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January 7, 2009 - 1:15pm

Big changes could be coming in NYSPHSAA

posted by Brian Hillabush in basketball, football, sports, track.

 There was a conference call this morning between the leaders of the New York State Public High School Athletic Association, and there could be some very bad changes coming in the near future for New York State athletics.

 NYSPHSAA President began the meeting by asking members of different sections for suggestions as the state is having financial problems, like the Empire State Games, which we wrote about yesterday.

Jen Simmons of Section 1 simply noted that the section has changed the number of contests that will be held in Westchester County and will be using higher seeds to cut down the number of teams that play in the sectional tournaments.

Fred Gula of Section 2 and Dawn Field of Section 3 both had a lot of suggestions.

According to the minutes of the meeting:

Fred Gula - Expressed the need to look at quality and not quantity in the NYSPHSAA Championship events.

He had may suggestions, that many will find disturbing.

His first suggestion was that instead of the four-team format for state tournaments, only two teams should be playing for the championship.

Only the elite should be going to the Championships. Possibly restructure brackets so in team sports only two teams in each class go to the Championships.

This basically puts an emphasis on sectional tournaments and instead of teams from all over New York State going to PAETEC Park for the football semifinals, games would be more regionalized. Currently the final four teams play in Rochester and the finals are played at the Carrier Dome in Syracuse.

He also suggested using conference calls for NYSPHSAA meetings and eliminating allowing the Executive and Assistant Directors to travel to state events, to save on travel costs.

Individual sports would take the biggest hits.

Gula suggested getting rid of competitor t-shirts for track and cross country athletes and using numbers to go along with their school outfits.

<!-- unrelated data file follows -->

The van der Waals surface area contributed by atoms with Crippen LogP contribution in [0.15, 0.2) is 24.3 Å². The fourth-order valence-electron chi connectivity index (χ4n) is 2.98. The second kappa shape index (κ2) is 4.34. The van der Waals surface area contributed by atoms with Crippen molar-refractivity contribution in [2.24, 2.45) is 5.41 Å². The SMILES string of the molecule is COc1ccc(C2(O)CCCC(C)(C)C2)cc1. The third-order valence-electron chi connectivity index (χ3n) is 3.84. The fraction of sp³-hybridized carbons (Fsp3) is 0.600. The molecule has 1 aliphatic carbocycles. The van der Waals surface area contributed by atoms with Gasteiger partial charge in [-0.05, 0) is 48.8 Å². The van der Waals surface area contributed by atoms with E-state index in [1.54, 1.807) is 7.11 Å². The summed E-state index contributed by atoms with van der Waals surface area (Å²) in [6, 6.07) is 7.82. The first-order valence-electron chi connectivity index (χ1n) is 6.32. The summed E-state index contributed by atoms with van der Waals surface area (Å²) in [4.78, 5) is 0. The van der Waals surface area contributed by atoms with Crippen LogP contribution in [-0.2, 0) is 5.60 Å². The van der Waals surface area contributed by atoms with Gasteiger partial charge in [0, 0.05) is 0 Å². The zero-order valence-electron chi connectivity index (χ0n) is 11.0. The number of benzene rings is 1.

Wrestling teams have worn singlets for each section for years, and Gula has proposed that in order to save money for the sections, wrestlers should wear their own school uniforms. He also says "individual sports" like skiing, swimming, wrestling and track should no longer be competing against schools their own size.

He sees no difference in a small school vs. a large school. For example, a track athlete from a Class D school like Notre Dame should be competing against an athlete from a Class A school like Rush-Henrietta.

He is also against increasing officials but does suggest that there should be investigations by each section.

Field suggested approving cheerleading as a sport, a move which I fully support. In fact, I'm pretty sure we already consider cheerleading a sport in Section 5.

My problem with Field's suggestion is eliminating the open sectional policy. Instead of all-inclusive tournaments for basketball, baseball and softball, she believes the top 40-percent should only be allowed to compete in the sectional tournaments.

Field is also for cutting down on split class tournaments (Class C1 vs. C2), putting a travel cap for teams playing during sectional competition and sharing bus opportunities for longer trips.

Julie Maney of Section 4's main concern was travel costs for officials while Section 5's Rick Admunson suggested the NYSPHSAA take a leadership role and work with school districts to reduce costs. Mark Ward of Section 6 had similar suggestions as Admunson.

Karen Lopez of Section 7 thinks there should be less NYSPHSAA meetings to reduce costs.

Section 8's Mike Mahoney speaks about a tax cap and a cut in preseason scrimmages. He also says that the state should look into reducing the amount of games each team is allowed to play during a season.

Ed Cinelli of Section 11 would like to see the number of classes in the state tournaments reduced to one. That would mean schools like Elba or Oakfield-Alabama would have no shot to beat teams like Aquinas for state titles. He also wants to reduce the number of athletes participating in individual sports and centralizing sites for state championships.

The financial problems are bad enough that Bob Munn, who is in charge of budget and finance, suggests asking congress for a bail out. He would like to see no changes in the state tournaments over the next two years and believes NYSPHSAA meetings should be done via telephone conference calls or web cam meetings.

Others have similar suggestions to ones already mentioned, but Executive Director Nina Van Erk would like to see a reduction in the number of contestants. 

Sports with 24 would be reduced to 20; 20 would go down to 18; 18 would go down to 16.

Wrestling and football tournaments would also see reductions in participation.

The committee very much supports a significant reduction in the NYSPHSAA budget.

Committee members will be seeking imput from local sections and looking for more ways to reduce spending. 

The next meeting is scheduled for January 20 at 9 a.m., and will be done via conference call.

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